Sons whose fathers had troubled pasts intersect in a high-profile drug trafficking trial in Manhattan federal court, dubbed by the media “The Safe Sex Sausage Caper” because the drugs were concealed in condoms inside sausages.
These sons – defense lawyer Corbin Flame, accused drug dealer Ricardo Robledo, prosecutor Jaxon Bjornsten, Judge Justin Kendall, private eye Bart Viella, and mob lawyer Nick Annunzio – confront the sins and shortcomings of their fathers in a dark scenario featuring disguises, duplicity, offshore bank accounts, sailplanes, sex, treachery, and trial action rendered convincingly by an author who has been both a prosecutor and criminal defense attorney.
Not since The Bonfire of the Vanities has a writer shone so realistic and compelling a light behind the scenes of a criminal case.
Set primarily in Manhattan, Misguided also takes the reader to upstate New York, the Jersey shore, the Spanish cities of Barcelona, Salamanca and Jerez, and to the Pyrenees, where its plot begins and ends in the tiny principality of Andorra. In this journey readers will savor more than the twists and turns of an exciting plot built around a criminal case, for Misguided is a serious novel that explores the psychology of its characters, without heroes but with hubris as a villain. How their personalities and actions were influenced by their fathers supplies a trans-generational dimension invoking the ancient admonition: “The gods visit the sins of the fathers upon the children.”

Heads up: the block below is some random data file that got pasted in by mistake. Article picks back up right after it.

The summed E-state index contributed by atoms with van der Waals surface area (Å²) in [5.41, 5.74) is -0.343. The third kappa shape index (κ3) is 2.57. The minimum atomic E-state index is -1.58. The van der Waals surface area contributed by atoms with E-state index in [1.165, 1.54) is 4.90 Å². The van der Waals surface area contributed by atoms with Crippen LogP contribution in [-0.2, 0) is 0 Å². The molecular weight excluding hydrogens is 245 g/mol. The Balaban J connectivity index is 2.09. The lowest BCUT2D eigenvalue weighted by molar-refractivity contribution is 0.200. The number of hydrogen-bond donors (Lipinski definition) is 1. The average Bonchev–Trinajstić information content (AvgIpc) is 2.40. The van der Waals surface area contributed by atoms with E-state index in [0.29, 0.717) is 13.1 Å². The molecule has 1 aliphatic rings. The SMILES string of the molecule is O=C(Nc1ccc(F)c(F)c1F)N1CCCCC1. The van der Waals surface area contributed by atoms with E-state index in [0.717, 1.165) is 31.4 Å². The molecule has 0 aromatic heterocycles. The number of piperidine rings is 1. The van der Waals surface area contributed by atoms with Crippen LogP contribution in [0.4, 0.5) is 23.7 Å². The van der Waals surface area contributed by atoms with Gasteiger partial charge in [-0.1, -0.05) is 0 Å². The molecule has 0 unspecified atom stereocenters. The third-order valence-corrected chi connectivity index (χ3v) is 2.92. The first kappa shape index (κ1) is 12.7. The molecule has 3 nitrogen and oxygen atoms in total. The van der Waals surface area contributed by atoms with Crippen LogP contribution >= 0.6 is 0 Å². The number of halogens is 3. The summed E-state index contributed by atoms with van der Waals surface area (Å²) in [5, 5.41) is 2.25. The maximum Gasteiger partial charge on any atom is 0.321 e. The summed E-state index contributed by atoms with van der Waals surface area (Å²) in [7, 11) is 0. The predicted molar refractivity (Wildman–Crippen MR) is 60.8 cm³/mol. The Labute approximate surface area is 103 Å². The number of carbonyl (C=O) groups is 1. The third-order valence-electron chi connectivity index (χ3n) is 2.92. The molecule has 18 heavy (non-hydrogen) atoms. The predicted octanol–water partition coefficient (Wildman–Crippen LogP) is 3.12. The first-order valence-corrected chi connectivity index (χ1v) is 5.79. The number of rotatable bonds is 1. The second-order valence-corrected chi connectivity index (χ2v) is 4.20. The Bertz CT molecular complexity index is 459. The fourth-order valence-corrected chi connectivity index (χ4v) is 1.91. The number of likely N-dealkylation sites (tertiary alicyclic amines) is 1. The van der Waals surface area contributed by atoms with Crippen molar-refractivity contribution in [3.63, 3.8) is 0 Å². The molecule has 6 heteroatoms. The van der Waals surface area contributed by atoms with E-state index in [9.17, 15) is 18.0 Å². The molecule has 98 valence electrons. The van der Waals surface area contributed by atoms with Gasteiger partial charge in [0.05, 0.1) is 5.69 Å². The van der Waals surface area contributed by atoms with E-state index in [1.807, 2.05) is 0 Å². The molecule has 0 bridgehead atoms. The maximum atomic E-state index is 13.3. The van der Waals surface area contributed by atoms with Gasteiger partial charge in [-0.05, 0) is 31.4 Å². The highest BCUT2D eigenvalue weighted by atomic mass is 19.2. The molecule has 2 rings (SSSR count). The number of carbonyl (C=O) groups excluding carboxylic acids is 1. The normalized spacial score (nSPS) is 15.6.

Primary among these characters is Corbin Flame, a former Manhattan Assistant D.A. now turned criminal defense lawyer, whose egocentricity rivals that of Sherman McCoy in The Bonfire of the Vanities. He is self-absorbed, narcissistic, obsessive, and conflicted about his parents, Holocaust survivors suffering post-traumatic stress disorder, whose over-protectiveness he blames for having deprived him of a normal childhood.
Misguided features characters flawed by their fathers’ propensities who – as the novel builds toward its stunning climax – suffer fates proportionally, much as the miscreants in Dante’s Inferno are consigned to Circles of Hell commensurate with their sins.